Recent research from McKinsey shows that warehouse and logistics providers that invest in targeted facilities and operational improvements can see significant productivity and capacity improvements, as well as meaningful cost reductions and efficiencies in revenue-generating business centers. By maintaining logistics uptime, warehouse and logistics customers will be that much better positioned to serve their clients and communities, as well.
Even for logistics and warehousing providers that are keenly aware of their customers’ ever-evolving needs, there’s often a network of indirect costs that are easily overlooked. Without full budgetary transparency, it’s much harder to calculate an organization’s facilities total cost of ownership—the true cost of maintaining physical warehousing and logistics centers.
Hourly rates and trip charges are two of the most tangible aspects of your repair and maintenance budget. But they’re far from the full story. Hidden, indirect facilities maintenance costs have more of an impact on the bottom line than vendor charges. Below are some ways these indirect costs are adding to operational costs.
Below we’ve outlined a few of the indirect operational costs for facilities and explained how they impact your bottom line.
Vendor management is a critical aspect of facilities maintenance for maintaining logistics uptime, and it can add to indirect costs. Dealing with multiple vendors for various maintenance services, such as HVAC repairs, electrical work, plumbing, and general repairs, can result in increased administrative overhead, communication challenges, and potential delays in scheduling and coordination. It may also lead to varying pricing structures, inconsistent service quality, and additional expenses associated with vendor selection, negotiation, and contract management. These indirect costs can add up and impact the overall facilities maintenance budget, leading to increased expenditures and reduced cost control.
To manage these costs, use technology or partner with a provider that can readily access multiple vendors across trades and locations. Outsourcing vendor management can countless management and hours as well as drive the best cost for service.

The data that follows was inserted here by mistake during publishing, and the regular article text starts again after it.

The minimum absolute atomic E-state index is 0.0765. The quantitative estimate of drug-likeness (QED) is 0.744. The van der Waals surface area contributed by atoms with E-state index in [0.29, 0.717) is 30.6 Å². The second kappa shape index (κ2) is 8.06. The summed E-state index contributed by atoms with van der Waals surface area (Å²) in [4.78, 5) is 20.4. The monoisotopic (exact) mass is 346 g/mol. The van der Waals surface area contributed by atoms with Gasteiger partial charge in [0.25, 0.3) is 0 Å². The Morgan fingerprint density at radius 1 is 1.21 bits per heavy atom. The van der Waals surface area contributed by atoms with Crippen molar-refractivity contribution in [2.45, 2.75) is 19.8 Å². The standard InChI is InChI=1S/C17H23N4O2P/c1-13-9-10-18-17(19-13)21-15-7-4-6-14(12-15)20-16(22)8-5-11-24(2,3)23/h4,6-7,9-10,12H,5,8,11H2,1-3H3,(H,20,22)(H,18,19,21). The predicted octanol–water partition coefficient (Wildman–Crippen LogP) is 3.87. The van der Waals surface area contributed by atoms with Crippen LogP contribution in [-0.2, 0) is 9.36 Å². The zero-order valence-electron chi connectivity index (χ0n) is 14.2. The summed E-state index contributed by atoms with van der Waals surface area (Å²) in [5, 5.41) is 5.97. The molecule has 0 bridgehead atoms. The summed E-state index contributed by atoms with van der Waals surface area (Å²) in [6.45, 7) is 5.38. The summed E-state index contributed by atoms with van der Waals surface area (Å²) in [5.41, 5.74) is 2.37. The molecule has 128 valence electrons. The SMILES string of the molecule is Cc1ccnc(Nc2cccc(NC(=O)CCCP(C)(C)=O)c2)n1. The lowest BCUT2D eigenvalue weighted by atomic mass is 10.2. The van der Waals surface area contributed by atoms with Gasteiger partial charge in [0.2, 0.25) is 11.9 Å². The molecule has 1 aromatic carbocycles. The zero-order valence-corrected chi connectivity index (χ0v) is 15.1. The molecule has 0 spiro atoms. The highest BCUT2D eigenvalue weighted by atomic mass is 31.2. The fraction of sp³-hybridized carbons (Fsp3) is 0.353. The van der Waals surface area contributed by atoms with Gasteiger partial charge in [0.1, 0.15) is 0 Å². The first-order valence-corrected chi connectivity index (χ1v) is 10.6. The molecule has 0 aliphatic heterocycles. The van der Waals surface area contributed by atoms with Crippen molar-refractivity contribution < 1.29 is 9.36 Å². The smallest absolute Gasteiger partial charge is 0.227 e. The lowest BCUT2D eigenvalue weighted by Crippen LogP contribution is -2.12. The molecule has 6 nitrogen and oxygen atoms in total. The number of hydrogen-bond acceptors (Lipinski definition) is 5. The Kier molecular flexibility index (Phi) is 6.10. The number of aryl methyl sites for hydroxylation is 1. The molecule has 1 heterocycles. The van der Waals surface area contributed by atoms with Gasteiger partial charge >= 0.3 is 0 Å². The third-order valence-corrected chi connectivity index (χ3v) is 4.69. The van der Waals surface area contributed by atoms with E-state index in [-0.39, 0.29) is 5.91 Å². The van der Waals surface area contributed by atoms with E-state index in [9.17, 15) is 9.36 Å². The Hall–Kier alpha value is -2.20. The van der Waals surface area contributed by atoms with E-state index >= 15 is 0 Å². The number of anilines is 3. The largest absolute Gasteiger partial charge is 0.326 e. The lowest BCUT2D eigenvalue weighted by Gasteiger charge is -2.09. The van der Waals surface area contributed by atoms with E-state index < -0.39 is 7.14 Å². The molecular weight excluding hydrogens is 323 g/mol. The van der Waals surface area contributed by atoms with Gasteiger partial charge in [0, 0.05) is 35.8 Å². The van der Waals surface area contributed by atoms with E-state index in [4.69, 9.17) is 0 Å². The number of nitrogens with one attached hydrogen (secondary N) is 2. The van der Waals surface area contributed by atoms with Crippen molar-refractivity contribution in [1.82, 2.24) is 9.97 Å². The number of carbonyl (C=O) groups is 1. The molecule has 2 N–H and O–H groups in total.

Emergency repairs and unplanned maintenance
Emergency repairs and unplanned maintenance can also contribute to indirect costs in facilities maintenance budgets for logistics and warehouse operations. Unexpected breakdowns, failures, or accidents can result in costly emergency repairs or unplanned maintenance work. These expenses may include expedited service fees, after-hours labor charges, rush-order parts, and other unforeseen costs. Additionally, emergency repairs or unplanned maintenance can disrupt operations, leading to potential downtime, delays, and productivity loss, which can further impact the overall efficiency and profitability of maintaining logistics uptime.
Implementing a preventative maintenance program can help mitigate these costs by proactively repairing equipment before it fails. Establishing a program helps to stabilize maintenance costs and actually drive down often costly emergency repair costs over time.
Operational disruptions caused by facilities maintenance activities can also add to indirect costs for logistics and warehouse operations. When maintenance tasks require shutting down equipment, blocking off areas, or relocating operations to accommodate repairs, it can result in operational disruptions and productivity loss. These disruptions can lead to delays in order fulfillment, shipment schedules, and other operational processes, which can impact customer satisfaction, contractual obligations, and revenue generation. Additionally, operational disruptions may require additional labor, equipment, or temporary solutions to mitigate the impact, leading to increased indirect costs in facilities maintenance budgets.
Indirect costs can add to facilities maintenance budgets for logistics and warehouse operations through vendor management challenges, emergency repairs or unplanned maintenance expenses, and operational disruptions. Implementing effective vendor management strategies, proactively addressing maintenance needs to minimize emergency repairs, and planning for operational disruptions can help mitigate these indirect costs and optimize facilities maintenance budgets, contributing to overall cost control and operational efficiency.
A well-functioning maintenance strategy is essential to the success of any modern-day facilities portfolio. To make sure your facilities maintenance strategy is meeting your needs, request a demo to learn more about how our programs can help you.